By Kim Hjelmgaard/USA TODAY
An injured person is evacuated from the office of the French satirical newspaper “Charlie Hebdo” on Jan. 7 in Paris. Twelve people were killed and 10 more wounded when gunmen firing automatic weapons stormed the office. (Photo: Thibault Camus, AP)
An apparent terrorist-related shooting at French satirical magazine Charlie Hebdo left at least 12 people dead and wounded 10 more in Paris on Wednesday, police said.
French media reported that armed men wearing black hoods stormed the offices of the publication in a suburb of the city before firing automatic weapons in a scene that police described as “carnage.” The attack may be the deadliest to strike on French soil since a wave of bombings on trains in 1995.
Xavier Castaing, head of communications for the Paris police prefecture, confirmed the deaths, the Associated Press reported. Luc Poignant, an official of the SBP police union, said the attackers escaped in two vehicles.
Eyewitness images taken at the time of the attack allegedly show two gunmen apparently abandoning a car. They were heard shouting “Allahu Akbar,” an Islamic phrase that means “God is great.”
A massive manhunt is now underway across the French capital to find the perpetrators, who may still be heavily armed.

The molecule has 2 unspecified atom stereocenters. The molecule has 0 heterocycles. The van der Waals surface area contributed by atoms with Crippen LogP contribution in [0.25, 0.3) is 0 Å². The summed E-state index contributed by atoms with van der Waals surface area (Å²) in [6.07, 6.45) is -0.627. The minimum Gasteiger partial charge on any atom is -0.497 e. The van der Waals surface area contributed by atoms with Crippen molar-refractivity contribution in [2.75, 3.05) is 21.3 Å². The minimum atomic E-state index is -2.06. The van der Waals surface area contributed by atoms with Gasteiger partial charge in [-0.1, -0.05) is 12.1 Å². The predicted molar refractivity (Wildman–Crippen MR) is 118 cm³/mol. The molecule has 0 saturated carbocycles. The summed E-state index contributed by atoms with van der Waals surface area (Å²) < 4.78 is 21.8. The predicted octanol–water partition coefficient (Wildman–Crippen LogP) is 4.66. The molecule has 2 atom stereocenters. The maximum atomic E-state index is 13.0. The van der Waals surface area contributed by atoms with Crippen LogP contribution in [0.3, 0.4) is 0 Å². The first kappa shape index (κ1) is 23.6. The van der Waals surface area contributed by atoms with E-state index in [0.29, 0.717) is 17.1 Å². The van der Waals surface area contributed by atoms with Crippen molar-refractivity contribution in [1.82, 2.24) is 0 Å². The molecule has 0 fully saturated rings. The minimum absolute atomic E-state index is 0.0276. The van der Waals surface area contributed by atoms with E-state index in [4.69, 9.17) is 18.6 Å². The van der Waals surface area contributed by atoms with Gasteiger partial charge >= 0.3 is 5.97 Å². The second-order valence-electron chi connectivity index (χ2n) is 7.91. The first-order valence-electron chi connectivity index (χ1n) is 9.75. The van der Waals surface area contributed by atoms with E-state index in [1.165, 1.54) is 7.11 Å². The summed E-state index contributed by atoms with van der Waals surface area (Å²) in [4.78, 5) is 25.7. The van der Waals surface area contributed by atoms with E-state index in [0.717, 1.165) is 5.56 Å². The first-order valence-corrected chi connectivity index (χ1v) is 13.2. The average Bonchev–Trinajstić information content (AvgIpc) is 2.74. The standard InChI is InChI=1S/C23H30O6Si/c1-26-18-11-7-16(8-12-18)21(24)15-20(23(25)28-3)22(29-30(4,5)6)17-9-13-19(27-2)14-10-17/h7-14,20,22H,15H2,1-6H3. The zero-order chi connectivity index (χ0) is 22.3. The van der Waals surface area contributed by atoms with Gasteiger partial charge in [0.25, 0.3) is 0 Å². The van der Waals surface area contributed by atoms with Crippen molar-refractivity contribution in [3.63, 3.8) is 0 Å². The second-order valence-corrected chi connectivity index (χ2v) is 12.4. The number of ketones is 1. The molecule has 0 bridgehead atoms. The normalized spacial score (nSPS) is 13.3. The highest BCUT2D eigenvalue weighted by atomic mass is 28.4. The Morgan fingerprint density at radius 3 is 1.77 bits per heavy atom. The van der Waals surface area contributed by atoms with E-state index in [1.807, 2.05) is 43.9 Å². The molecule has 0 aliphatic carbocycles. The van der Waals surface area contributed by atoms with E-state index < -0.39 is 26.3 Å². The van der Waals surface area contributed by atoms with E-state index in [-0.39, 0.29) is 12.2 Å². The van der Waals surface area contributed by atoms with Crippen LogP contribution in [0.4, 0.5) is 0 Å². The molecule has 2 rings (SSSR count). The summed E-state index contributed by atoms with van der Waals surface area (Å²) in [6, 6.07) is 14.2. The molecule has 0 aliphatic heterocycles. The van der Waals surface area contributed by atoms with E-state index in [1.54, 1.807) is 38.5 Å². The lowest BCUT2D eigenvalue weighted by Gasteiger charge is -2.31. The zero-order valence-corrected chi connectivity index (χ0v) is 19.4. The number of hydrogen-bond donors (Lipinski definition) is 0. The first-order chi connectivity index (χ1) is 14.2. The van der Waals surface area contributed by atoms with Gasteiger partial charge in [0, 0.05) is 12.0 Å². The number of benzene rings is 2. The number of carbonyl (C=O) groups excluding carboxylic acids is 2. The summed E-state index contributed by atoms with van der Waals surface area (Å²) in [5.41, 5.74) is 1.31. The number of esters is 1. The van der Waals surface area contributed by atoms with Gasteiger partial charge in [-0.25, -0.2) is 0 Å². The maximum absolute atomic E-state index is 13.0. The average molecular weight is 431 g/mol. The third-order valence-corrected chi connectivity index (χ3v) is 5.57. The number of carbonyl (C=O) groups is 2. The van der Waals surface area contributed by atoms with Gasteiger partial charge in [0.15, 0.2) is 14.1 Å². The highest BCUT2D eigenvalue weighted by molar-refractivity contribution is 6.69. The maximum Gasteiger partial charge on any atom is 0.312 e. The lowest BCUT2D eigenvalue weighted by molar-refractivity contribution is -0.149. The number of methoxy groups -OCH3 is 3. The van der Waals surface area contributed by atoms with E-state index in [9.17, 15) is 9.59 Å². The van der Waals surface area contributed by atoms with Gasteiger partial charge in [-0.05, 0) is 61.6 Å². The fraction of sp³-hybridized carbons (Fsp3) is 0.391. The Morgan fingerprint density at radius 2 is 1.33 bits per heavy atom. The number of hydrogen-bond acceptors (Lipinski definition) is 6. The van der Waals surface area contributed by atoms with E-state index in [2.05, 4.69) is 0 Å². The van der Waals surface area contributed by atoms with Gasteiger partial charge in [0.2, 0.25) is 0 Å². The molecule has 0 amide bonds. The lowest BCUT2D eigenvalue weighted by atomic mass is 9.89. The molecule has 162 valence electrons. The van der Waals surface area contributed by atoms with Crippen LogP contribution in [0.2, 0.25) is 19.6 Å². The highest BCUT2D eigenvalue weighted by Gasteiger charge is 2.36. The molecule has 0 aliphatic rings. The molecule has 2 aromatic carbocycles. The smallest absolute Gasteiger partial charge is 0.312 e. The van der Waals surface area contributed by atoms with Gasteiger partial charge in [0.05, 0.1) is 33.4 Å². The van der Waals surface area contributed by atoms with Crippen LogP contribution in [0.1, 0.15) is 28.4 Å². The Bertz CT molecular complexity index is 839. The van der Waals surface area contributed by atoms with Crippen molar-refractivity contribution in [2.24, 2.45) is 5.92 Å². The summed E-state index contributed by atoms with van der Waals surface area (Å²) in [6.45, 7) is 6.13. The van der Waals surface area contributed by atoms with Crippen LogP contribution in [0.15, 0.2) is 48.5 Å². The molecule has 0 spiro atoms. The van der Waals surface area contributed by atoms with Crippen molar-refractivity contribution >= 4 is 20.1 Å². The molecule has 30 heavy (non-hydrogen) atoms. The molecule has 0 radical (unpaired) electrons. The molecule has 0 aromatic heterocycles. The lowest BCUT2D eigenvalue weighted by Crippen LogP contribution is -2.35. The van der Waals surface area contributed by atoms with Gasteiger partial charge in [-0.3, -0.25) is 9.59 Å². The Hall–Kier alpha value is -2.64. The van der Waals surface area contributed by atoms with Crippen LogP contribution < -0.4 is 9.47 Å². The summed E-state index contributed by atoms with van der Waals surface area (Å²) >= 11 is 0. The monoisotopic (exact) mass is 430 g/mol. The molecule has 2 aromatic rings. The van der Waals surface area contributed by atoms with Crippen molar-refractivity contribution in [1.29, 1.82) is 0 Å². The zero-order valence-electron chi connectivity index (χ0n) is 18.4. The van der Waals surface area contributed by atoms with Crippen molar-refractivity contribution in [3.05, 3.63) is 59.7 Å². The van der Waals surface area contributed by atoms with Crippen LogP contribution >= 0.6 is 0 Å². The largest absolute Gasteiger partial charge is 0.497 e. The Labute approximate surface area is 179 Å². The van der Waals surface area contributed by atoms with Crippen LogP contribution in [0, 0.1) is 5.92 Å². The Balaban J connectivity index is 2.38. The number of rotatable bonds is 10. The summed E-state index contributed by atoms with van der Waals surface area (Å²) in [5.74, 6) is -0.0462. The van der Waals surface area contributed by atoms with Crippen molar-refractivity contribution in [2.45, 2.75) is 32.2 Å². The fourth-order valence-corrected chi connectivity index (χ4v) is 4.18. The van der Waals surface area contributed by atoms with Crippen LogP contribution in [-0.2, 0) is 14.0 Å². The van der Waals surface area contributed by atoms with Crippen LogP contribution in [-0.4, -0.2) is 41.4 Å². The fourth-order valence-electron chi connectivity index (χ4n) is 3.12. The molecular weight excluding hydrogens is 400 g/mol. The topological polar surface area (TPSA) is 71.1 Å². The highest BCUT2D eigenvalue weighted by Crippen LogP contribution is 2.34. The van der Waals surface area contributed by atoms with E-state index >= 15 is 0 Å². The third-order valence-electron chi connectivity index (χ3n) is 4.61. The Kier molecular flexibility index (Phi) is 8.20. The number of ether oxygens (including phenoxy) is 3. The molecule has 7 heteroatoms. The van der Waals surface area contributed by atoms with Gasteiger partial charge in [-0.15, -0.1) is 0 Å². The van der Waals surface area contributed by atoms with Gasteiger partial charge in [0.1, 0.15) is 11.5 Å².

President Francois Hollande, appearing at the scene immediately following the incident, said the shooting was “undoubtedly a terrorist attack” and that several other terror attacks had been thwarted in recent weeks. He described the shooting as an act of terrorism against France.
Hollande announced that France’s terror alert level would now be raised to its highest level and that the assailants — thought to be armed with Kalashnikovs and possibly even a rocket-launcher — would be brought to justice. Security in Paris was immediately stepped up in public places, retail spots, transportation hubs and offices.
At least one police officer was shot and five people were said to be in a critical condition, the president said.
Three years ago, Charlie Hebdo‘s offices were the subject of an arson attack in response to its publication of cartoons depicting the Prophet Mohammed on its cover.
Just a few hours before the attack took place, Charlie Hebdo published a new cartoon on Twitter that appears to show the Islamic State leader Abu Bakr al-Baghdadi. However, there is so far nothing to suggest the attackers were motivated by their allegiance to the group that has captured large swathes of Iraq and Syria.
French Europe 1 radio said one of the attackers was heard shouting that the “prophet was avenged.”
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